Do you think being at UW has helped you in your writing process?

Yes, and I've always been happy here, and there are three reasons (at least). The first is that UW is a naturally transdisciplinary place. There are many different faculty working on many different things, and you can always tap somebody for answers or collaborate with them. I’m an adjunct professor in History, Comparative Religion, Classics, and several other departments, so there’s always this transdisciplinary conversation going on, which I think doesn't always happen as much at other universities. For example, Classics and the Near East do not always interact that closely, although that’s changing now. But even when I first came here, I was invited to participate in Classics events right away – it was very welcoming. In fact, I’m co-writing an article with Jim Clauss in Classics right now.

The second reason is really the quality of students, both undergraduate and graduate--they always surprise you. UW draws from the whole Pacific Northwest and beyond, so we have a very high level of students. And because of that we’re making discoveries together in class every day. It reminds me of the rabbinic saying, “I have learned a lot from my teachers, more from my colleagues, but most from my students.”

The third part of this I think, and this really speaks to the people who have chaired or directed various departments and programs, is that I've always been allowed to do what I want to. At some universities I would have been pigeonholed as “the Bible guy” and only been able to teach that. Here I can teach Hebrew, but also Ugaritic, Egyptian, and art history. And at the same time, the transdisciplinary nature of the university allowed me to grow in certain areas where I had less familiarity.

And because of this, I published in areas outside of the Hebrew Bible, from Classics to Egyptology to Assyriology to Ugaritic and beyond. It's one of the reasons why a book like this was even possible—all of that transdisciplinarity, plus the influence and interest of the students.

You'll notice, by the way, that I dedicated the book to my students past, present, future, because scholars never want their works to be the end-all. At least I don't. I want students to take it to another level, make observations, find new ways, new avenues, new knowledge, etc. And book is just the first of its kind in many ways, and I want it to be appreciated and used.

Have you had any reactions to the book that you especially enjoyed or were surprised by?

I’ve been buoyed by reactions from students and other universities. I’ve gotten emails from all over the world, saying “I read your book and I saw this device in a text I’m working on. Do you think it's an example of this?” And often I say that I do. I'm always elated because they have taken it to another level. You know we're always building on the shoulders of giants in our scholarship; a great scholar is never just an innovator—they're a renovator. One must take what's come before and work with it and then also innovate and build something new. This book has been a labor of love for many decades, and when I see other people taking those observations further and finding something new, there's nothing more rewarding than that.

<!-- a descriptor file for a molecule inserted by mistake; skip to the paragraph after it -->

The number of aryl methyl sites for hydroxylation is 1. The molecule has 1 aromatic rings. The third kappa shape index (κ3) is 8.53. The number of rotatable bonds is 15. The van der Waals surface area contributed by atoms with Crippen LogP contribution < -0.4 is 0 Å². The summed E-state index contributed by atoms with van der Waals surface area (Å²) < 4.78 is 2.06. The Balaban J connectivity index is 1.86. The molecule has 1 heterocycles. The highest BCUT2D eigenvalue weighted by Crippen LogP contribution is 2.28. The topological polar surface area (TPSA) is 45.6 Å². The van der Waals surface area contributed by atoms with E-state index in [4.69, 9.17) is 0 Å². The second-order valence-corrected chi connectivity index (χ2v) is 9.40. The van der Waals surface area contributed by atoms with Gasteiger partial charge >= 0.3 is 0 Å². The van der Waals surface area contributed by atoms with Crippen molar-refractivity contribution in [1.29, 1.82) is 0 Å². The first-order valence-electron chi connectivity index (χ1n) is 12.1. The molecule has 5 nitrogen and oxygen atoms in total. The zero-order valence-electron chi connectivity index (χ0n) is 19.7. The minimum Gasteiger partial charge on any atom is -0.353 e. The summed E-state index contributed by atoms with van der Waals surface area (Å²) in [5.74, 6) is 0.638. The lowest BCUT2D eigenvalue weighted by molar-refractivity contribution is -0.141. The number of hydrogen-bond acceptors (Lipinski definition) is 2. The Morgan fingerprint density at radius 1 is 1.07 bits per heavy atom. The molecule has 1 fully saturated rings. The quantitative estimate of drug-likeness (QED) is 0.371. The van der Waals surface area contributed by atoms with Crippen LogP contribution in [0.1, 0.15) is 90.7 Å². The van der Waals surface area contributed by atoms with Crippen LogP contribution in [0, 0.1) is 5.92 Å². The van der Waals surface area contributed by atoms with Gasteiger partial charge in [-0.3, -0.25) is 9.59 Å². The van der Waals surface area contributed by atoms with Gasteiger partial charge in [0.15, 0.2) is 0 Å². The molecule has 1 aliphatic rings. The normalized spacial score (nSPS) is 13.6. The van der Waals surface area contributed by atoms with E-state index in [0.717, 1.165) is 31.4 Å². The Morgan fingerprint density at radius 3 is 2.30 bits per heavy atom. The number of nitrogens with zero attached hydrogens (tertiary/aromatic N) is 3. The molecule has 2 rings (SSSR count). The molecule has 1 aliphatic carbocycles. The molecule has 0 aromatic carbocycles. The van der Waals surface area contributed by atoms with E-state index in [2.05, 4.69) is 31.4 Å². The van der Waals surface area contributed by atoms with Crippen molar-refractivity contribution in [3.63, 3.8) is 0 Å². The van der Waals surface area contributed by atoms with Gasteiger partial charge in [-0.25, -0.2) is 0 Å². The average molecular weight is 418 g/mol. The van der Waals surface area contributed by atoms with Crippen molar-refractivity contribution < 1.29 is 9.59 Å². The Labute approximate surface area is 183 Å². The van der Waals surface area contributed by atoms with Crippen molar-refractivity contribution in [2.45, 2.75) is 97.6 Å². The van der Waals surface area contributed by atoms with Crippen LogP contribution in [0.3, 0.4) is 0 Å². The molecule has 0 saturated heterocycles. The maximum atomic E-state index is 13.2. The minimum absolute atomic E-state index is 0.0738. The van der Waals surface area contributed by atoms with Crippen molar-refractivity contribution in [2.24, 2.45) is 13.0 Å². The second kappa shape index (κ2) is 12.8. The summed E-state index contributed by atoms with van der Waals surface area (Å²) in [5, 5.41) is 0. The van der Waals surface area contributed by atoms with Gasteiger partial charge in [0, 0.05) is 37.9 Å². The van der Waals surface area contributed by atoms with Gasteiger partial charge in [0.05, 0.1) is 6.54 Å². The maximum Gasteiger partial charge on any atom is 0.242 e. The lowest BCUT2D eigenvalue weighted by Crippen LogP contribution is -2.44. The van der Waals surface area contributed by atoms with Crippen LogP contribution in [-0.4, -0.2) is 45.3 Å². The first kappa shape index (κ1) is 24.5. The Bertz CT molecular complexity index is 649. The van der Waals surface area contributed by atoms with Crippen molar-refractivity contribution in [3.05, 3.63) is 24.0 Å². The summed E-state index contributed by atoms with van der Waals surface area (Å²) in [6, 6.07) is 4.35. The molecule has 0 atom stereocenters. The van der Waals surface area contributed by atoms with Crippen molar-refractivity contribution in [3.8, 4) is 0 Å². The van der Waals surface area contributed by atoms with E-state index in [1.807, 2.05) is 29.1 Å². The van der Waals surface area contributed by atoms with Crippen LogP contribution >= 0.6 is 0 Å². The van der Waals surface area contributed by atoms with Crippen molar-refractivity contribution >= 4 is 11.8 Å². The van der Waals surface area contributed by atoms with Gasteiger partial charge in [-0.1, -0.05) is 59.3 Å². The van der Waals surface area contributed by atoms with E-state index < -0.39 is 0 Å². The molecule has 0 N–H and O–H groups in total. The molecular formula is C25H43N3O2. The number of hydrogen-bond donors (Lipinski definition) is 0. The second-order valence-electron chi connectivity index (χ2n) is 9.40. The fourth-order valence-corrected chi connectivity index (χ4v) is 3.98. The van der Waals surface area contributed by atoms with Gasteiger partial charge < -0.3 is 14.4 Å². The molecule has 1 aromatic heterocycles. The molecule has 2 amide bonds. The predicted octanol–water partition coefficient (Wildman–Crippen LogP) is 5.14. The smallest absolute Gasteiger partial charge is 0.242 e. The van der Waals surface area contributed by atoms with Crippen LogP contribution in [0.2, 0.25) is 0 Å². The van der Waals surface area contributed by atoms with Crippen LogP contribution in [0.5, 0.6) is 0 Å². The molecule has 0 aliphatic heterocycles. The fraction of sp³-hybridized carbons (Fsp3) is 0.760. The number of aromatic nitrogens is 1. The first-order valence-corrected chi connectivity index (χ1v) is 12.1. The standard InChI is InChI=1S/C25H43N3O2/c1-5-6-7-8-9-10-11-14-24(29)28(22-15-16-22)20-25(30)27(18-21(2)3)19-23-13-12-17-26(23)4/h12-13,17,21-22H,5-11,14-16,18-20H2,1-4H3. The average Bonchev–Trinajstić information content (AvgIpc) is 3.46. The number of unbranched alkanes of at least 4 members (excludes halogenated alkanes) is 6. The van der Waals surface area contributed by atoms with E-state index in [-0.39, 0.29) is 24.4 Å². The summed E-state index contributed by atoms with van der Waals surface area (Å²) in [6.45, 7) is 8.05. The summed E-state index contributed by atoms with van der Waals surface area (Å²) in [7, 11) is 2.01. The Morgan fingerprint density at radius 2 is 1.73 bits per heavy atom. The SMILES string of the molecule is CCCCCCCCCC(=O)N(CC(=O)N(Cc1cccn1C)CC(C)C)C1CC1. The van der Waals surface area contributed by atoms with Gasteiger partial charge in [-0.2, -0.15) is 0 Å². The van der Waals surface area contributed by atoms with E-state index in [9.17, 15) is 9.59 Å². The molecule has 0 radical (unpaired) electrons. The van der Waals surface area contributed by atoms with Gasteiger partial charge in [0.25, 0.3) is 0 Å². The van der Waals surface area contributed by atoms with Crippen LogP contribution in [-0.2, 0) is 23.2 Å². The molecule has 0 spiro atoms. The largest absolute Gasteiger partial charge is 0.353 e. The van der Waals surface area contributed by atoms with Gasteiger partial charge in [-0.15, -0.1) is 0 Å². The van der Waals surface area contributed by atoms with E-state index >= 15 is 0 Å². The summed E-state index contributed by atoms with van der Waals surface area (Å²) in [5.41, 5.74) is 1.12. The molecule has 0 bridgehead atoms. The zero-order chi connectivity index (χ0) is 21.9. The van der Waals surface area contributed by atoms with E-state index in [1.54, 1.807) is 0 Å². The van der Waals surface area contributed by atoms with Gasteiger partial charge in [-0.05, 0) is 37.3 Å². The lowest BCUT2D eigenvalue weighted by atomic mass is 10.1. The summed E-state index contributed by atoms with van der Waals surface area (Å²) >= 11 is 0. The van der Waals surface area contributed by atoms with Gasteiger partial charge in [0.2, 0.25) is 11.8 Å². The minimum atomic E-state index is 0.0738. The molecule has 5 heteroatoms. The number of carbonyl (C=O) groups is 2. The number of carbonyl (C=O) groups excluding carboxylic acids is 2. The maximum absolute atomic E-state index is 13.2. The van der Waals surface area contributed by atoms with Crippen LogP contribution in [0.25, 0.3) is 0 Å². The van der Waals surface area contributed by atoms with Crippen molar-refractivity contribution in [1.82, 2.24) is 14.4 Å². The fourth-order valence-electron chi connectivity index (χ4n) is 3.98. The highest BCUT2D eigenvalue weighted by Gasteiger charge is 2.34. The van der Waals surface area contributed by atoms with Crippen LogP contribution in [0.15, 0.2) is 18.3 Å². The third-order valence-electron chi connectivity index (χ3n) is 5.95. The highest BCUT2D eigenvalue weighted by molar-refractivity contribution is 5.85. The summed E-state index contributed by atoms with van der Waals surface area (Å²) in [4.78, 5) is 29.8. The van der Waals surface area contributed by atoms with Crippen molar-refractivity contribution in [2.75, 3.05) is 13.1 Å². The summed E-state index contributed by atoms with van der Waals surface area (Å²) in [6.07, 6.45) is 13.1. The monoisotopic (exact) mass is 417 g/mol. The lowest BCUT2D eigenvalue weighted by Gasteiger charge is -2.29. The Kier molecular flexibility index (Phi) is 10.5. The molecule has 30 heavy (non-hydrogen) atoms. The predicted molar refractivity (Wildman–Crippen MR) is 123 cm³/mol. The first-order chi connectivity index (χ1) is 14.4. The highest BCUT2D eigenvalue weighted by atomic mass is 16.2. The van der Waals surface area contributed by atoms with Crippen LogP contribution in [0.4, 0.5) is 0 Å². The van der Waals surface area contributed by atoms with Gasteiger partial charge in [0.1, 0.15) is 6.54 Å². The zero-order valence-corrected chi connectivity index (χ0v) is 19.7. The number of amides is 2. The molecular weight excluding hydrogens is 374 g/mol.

Interview with Dr. Naomi B. Sokoloff on Since 1948: Israeli Literature in the Making

-Anna Learn

In October of 2020, Dr. Naomi Sokoloff in the NELC Department at the University of Washington, and Dr. Nancy E. Berg at Washington University in St. Louis published Since 1948: Israeli Literature in the Making, an edited volume of articles that take up the ever-contentious topic of Israeli literature. In the book, Drs. Sokoloff and Berg aim to further complicate the notion of “a unified singular narrative of Israeli literature,” and instead encourage an “enlarged view of the diversity and heterogeneity” of that corpus. 

By exploring the multilingual and transnational ways in which the canonical boundaries of Israeli literature have been “prodded, provoked, and imploded,” the collection of essays serves to “open up conversation about Israeli literature to multiple narrative strands.” Ultimately, Since 1948 posits Israeli literature as “a test case for considering the relevance of the category “national literature,” a question that would be of interest to any literary scholar in the present moment. 

I spoke with Dr. Sokoloff about the movement to reassess the boundaries of Israeli literature, the place of Hebrew in that literary corpus, and Dr. Sokoloff’s own ongoing work to challenge the conceptual frameworks that narrowly associate language with nation-state within the University of Washington.

  •  What was the initial impetus for writing Since 1948?

Israeli literature has evolved and transformed dramatically since the end of the twentieth century. No one can keep up entirely! My colleague Nancy E. Berg and I convened a symposium in 2018 to talk about this topic, because we wanted to learn more about contemporary trends while reassessing the literary history and trajectories of Israeli culture since the founding of the state in 1948.

  •  Why is the distinction between Israeli and Hebrew literature so important in this book?

Hebrew literature is some three thousand years old, and it has grown and developed throughout the millennia. Modern Hebrew literature emerged in the 18th and 19th centuries. Until recently, Israeli writing was usually viewed as a new aspect of Hebrew literature. However,  writers in Israel have composed texts not only in Hebrew, but in Yiddish, Russian, Arabic, English, Polish, Amharic, and other languages, as well. And, while Hebrew for millennia was primarily a sacred language and a written language of Jews in many parts of the world, in Israel both Jews and non-Jews speak Hebrew on a daily basis, they use it for all sorts of secular purposes, and they publish regularly in it.